Tell us about Le Fat’s blend of influences with this concept of a vietnamese brasserie.
I wanted to convey the French-colonial influence in Vietnam that is still evident today. We offer traditional dishes as well as items you don’t typically see in Vietnamese restaurants. I’m re-creating dishes that I ate at home growing up, but I also try to infuse a bit of creative flair. I want guests to feel as if they’ve walked into an 1850s Vietnamese brasserie, but at the same time the space should feel modern and comfortable. [Designer] Smith Hanes did a phenomenal job with that.
Tell us about those unique dishes you’re re-creating, and, what you would recommend?
We have things like escargot with Sriracha garlic butter and pâté chaud with pho bone marrow gravy. For someone unfamiliar with Vietnamese food, a great starter would be our Shaking Beef, which is a popular traditional dish.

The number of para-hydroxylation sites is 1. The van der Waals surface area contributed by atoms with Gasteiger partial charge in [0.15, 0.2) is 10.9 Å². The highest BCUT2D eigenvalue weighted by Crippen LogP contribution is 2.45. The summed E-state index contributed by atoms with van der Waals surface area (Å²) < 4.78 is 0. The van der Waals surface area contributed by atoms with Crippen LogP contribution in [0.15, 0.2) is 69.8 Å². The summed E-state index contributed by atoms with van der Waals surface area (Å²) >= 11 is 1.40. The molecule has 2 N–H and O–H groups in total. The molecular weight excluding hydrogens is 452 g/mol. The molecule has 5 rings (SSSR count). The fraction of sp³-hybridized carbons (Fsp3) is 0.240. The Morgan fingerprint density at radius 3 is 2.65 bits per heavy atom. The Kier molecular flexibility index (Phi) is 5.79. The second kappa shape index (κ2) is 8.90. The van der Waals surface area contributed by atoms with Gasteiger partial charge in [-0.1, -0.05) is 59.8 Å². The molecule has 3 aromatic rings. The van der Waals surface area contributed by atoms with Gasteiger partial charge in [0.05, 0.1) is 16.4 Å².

What keeps you inspired?
I like to travel, read and try other chef-driven restaurants. My cultural heritage is definitely the major driving force, and my training is secondary to that. Miso Izakaya was influenced by my training in Japan, and Le Fat draws from my mom’s Vietnamese-Chinese heritage.
What’s the latest with your Ponce City Market restaurant, Ton Ton, and Big Boss Chinese in Decatur? Ton Ton is primarily a ramen shop that also serves yakitori, or grilled, skewered food. Big Boss Chinese pulls from my dad’s side, which is Cantonese, and I’ll showcase traditional Cantonese dishes I had growing up.
What have you learned about the restaurant business since opening Miso Izakaya in 2009?
I’ve learned that I have to continue to work harder to sustain the trust people have given me and my food. I’m extremely grateful for the support I have received from guests who continue to have confidence in my food—I wouldn’t be here without them.